And ultimately, having children drove home to me the importance of protecting and preserving (or conserving, as in "Conservative") what this civilization of ours did right, and leaving something our kids can build on and improve. This presumes that we can educate and prepare them for that task, and that job seems to be in the hands of those "intellectuals".

Is there anyone who wears that title who will speak for our country and our civilization? A Democrat Irish pol, who also happened to be an intellectual did once.

"Am I embarrassed to speak for a less than perfect democracy? Not one bit. Find me a better one. Do I suppose there are societies which are free of sin? No I don’t. Do I think that ours is, on balance, incomparably the most hopeful set of human relations the world has? Yes I do!"

Daniel Patrick Moynihan


  • At 4:55 PM, Blogger Gilmoure said…

    As an amateur student of history (SCA geek), I know enough to be damn glad I'm living in the time and country that I am. As I sit down to dinner, in my grandfather's house, built of mud brick, the house that didn't have running water or electricity until my Mom was 12, I am amazed.

    My Chicano/hill billy family spans every color and race on the planet and, while only seven members of our extended family ('prox 150 people) have graduated college, no one goes hungry, has to sleep in the cold or even has to do without luxeries like cars and t.v.s. We don't have to worry about ethnic or religous cleansing (though I do remember cross burnings in Florida, back in the '70's), our women (all the college graduates are women) are free to live their own lives (great, great grampa was the last to try and arrainge marriages) and the children can grow up expecting to live even longer and healtier than my generation.

    We have food from around the world on our table, at all times of the year, access to more information than Franklin could ever dream of and time for leasure that kings would envy.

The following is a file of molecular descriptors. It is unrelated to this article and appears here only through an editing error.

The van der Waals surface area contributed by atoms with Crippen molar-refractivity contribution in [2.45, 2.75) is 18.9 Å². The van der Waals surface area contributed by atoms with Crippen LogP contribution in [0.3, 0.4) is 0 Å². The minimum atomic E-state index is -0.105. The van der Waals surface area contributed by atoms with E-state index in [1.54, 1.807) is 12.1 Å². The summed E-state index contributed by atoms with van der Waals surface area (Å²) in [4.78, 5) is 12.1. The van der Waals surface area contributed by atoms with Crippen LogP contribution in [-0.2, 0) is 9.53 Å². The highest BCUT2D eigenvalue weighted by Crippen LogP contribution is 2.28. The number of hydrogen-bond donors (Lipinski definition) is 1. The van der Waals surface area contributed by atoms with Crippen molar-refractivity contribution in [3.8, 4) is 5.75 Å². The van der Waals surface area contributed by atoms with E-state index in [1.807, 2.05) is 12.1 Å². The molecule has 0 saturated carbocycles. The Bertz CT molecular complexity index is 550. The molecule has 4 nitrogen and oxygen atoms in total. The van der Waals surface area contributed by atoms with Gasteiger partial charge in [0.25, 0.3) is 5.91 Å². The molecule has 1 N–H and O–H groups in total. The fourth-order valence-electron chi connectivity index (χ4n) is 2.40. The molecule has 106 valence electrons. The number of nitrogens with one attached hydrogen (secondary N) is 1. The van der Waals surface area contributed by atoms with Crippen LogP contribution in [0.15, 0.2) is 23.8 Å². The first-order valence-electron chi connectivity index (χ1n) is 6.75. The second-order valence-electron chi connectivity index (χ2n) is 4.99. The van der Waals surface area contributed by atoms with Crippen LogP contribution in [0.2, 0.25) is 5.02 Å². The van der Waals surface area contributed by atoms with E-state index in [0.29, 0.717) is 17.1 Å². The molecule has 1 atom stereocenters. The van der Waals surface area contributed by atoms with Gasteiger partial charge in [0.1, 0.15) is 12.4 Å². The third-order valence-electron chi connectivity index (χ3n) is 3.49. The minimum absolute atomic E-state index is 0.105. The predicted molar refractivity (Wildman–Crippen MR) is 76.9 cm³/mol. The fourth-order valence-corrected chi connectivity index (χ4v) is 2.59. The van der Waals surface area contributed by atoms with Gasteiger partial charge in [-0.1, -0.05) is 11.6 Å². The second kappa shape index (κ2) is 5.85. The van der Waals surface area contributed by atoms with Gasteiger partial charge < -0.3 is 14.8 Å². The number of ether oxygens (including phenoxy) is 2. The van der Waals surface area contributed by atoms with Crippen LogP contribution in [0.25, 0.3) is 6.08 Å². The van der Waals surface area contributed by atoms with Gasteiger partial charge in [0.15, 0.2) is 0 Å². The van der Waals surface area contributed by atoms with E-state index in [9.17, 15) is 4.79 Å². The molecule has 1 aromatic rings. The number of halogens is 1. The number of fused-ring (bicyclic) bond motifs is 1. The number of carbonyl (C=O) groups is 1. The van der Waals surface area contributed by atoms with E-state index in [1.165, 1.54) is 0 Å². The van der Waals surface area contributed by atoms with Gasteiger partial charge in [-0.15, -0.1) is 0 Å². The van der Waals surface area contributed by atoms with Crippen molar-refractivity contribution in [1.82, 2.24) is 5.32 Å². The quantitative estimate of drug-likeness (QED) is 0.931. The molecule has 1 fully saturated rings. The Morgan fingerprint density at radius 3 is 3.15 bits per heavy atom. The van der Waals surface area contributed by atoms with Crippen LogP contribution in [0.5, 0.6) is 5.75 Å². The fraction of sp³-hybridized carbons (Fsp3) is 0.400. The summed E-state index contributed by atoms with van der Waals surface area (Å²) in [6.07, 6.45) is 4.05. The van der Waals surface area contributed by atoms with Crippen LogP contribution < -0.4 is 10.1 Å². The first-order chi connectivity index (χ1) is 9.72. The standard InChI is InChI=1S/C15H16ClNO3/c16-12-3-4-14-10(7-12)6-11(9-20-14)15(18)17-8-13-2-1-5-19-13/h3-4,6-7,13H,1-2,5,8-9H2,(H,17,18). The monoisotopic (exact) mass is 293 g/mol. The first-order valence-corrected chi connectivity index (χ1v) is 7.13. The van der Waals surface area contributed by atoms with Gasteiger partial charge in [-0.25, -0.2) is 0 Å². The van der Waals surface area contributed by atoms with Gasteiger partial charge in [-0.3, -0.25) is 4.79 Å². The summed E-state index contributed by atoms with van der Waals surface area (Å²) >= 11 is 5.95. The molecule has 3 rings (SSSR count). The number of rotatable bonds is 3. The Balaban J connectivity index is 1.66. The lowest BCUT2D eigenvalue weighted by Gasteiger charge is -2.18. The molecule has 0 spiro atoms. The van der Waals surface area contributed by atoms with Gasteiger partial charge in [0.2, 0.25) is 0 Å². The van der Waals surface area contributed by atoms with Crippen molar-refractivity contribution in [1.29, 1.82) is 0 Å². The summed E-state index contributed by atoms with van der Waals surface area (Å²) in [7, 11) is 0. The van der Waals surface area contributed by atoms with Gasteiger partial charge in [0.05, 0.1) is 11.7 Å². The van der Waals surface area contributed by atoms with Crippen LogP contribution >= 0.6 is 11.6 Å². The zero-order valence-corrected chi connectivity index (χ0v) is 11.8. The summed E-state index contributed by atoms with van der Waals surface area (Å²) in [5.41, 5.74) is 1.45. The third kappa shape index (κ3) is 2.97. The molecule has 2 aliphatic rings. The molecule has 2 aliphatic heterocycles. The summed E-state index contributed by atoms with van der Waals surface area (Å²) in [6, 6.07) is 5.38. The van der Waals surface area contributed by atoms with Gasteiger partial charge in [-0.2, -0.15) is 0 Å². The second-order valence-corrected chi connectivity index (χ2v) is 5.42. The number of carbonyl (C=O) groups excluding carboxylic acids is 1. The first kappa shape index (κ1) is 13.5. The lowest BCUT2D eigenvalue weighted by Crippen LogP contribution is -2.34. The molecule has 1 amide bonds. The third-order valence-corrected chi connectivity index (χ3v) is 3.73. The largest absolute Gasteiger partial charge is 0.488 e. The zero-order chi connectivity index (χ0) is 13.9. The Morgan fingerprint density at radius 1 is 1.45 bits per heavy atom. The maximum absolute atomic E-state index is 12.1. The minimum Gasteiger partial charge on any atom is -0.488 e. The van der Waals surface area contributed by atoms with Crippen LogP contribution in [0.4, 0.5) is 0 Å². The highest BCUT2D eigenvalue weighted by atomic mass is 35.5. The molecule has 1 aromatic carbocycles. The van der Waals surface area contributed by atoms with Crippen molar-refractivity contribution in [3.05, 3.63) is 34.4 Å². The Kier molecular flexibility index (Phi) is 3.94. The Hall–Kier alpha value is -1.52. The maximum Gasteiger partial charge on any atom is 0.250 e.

Damn, life is good!

  • At 7:42 AM, Blogger Steve Browne said…

    Sounds like you've got a really cool house. My wife commented the other day how she thought it was sad we sold my grandmother's house when she died. "Don't you have any property in your family you've had for generations?"

    Her grandmother lives in a farmhouse near Wroclaw (Breslau before the borders moved) built in 1898 which still has a coal and wood burning stove.

  • At 7:27 PM, Blogger tvoh said…

    Your point is well taken Stephen. However, at some point, things are not just imperfect, but bad or even evil. The question is what is mere carping and what is standing against evil?

    I do not believe the trendline is good for our country.

  • At 6:34 AM, Blogger Steve Browne said…

    Nor do I, and though I say it who am one, I think a primary reason is that we've empowered the intellectuals. i.e. people for whom ideas are more important than real people and the reality they live in.

    I remember a conversation I had once with the only Russian communist I've ever met - and I've met plenty of Russians. He told me, "Oh Steve, it was so great under Communism. It was the best system in the world, it was the rule of the intellectuals!"

  • At 12:25 PM, Blogger DeepSurface said…

    From Answers.com:

    in·tel·lec·tu·al (ĭn'tl-ĕk'chū-əl)

    a. Of or relating to the intellect.
    b. Rational rather than emotional.
    2. Appealing to or engaging the intellect: an intellectual book; an intellectual problem.
    a. Having or showing intellect, especially to a high degree. See synonyms at intelligent.
    b. Given to activities or pursuits that require exercise of the intellect.

    An intellectual person.

  • At 12:33 PM, Blogger DeepSurface said…